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6 offences that will land you in trouble as Police launch crackdown

Police launch crackdown on 6 offenses with serious consequences.

NEMA Kiambu inspectors and police raided a home suspected to be manufacturing banned plastic bags in Ngarariga.

In a significant stride towards a cleaner and more sustainable future, the National Environment Management Authority (NEMA) and the National Police Service (NPS) have embarked on a collaborative mission.

This joint endeavour aims to squarely address six critical environmental offenses that have been a growing concern for our nation.

“The Authority seeks to partner with the National Police Service (NPS) in enforcement of more aspects of environmental crimes especially those that do not require environmental inspection reports during the litigation process.

"We appreciate that if we could harness the strong NPS manpower comprising over 100,000 strong men and women across the country, the levels of compliance to environmental laws would also go up,” said NEMA Chairman, Emilio Mugo.

According to NEMA, the National Police will assist in reinforcing the following areas:

  1. Banned Plastic bags
  2. Littering
  3. Open burning
  4. Construction at night wastewater
  5. Noise pollution
  6. Illegal discharge of waste water

The stern admonition from the National Environment Management Authority serves as a clear message directed towards traders who have chosen to disregard the prohibition on plastic bags.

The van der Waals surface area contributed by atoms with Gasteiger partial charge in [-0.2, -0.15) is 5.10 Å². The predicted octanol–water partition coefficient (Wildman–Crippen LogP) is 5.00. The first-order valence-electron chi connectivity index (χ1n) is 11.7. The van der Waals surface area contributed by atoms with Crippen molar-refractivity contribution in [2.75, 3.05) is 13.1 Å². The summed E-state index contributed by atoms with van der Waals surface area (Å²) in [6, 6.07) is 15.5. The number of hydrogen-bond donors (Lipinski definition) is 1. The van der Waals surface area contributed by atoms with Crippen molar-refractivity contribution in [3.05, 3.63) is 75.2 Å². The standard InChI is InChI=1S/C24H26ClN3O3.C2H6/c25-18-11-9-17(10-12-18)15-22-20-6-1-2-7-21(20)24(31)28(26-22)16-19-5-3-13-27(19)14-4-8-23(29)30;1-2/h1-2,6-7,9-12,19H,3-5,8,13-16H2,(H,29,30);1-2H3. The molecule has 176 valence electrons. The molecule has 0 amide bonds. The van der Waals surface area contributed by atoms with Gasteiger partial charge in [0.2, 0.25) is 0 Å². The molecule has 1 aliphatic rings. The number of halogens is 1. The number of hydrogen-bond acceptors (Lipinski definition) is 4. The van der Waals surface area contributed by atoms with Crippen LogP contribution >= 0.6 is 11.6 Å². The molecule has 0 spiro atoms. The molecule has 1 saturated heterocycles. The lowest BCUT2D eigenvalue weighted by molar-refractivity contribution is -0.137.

Individuals discovered in possession of these banned plastics now face the potential consequences of a significant fine ranging from Sh2 million to Sh4 million.

Alternatively, they could also be liable to serve a prison sentence spanning one to two years, or potentially both penalties concurrently.

In a pivotal move, the Ministry of Environment took a resolute stand by officially prohibiting the utilization of plastic carrier bags, as articulated in a gazette notice dated February 27, 2017.

This proclamation marked a significant turning point in the nation's environmental policy.

Effectively enacted in August of the same year, the ban demonstrated the government's proactive approach in addressing the detrimental impact of plastic bags on our surroundings.

Prior to this pivotal year, the prevalence of approximately 100 million plastic bags within Kenyan supermarkets annually had wrought havoc on the environment, leaving behind a trail of severe consequences.

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